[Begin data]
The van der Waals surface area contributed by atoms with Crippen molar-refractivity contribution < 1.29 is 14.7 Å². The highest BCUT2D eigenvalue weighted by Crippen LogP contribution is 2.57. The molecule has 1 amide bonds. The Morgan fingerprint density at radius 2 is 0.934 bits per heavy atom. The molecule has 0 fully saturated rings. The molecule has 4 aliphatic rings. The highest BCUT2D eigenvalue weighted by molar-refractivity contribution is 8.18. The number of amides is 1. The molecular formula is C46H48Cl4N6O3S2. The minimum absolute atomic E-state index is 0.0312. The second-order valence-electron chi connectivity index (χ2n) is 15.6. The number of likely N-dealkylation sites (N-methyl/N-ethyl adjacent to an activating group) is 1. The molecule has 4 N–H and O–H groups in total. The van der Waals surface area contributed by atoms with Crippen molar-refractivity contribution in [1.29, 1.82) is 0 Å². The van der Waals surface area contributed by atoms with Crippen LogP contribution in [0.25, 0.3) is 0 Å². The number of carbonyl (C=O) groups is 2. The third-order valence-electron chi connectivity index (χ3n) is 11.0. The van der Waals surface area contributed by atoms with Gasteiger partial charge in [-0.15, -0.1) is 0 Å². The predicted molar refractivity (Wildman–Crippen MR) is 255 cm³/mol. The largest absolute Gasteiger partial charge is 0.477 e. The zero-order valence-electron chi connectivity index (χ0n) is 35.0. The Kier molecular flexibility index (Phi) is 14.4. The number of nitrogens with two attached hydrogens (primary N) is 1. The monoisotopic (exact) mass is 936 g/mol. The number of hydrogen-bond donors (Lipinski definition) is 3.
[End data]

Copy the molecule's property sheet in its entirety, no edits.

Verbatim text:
The van der Waals surface area contributed by atoms with Crippen molar-refractivity contribution < 1.29 is 14.7 Å². The highest BCUT2D eigenvalue weighted by Crippen LogP contribution is 2.57. The molecule has 1 amide bonds. The Morgan fingerprint density at radius 2 is 0.934 bits per heavy atom. The molecule has 0 fully saturated rings. The molecule has 4 aliphatic rings. The highest BCUT2D eigenvalue weighted by molar-refractivity contribution is 8.18. The number of amides is 1. The molecular formula is C46H48Cl4N6O3S2. The minimum absolute atomic E-state index is 0.0312. The second-order valence-electron chi connectivity index (χ2n) is 15.6. The number of likely N-dealkylation sites (N-methyl/N-ethyl adjacent to an activating group) is 1. The molecule has 4 N–H and O–H groups in total. The van der Waals surface area contributed by atoms with Crippen molar-refractivity contribution in [1.29, 1.82) is 0 Å². The van der Waals surface area contributed by atoms with Crippen LogP contribution in [0.25, 0.3) is 0 Å². The number of carbonyl (C=O) groups is 2. The third-order valence-electron chi connectivity index (χ3n) is 11.0. The van der Waals surface area contributed by atoms with Gasteiger partial charge in [-0.15, -0.1) is 0 Å². The predicted molar refractivity (Wildman–Crippen MR) is 255 cm³/mol. The largest absolute Gasteiger partial charge is 0.477 e. The zero-order valence-electron chi connectivity index (χ0n) is 35.0. The Kier molecular flexibility index (Phi) is 14.4. The number of nitrogens with two attached hydrogens (primary N) is 1. The monoisotopic (exact) mass is 936 g/mol. The number of hydrogen-bond donors (Lipinski definition) is 3.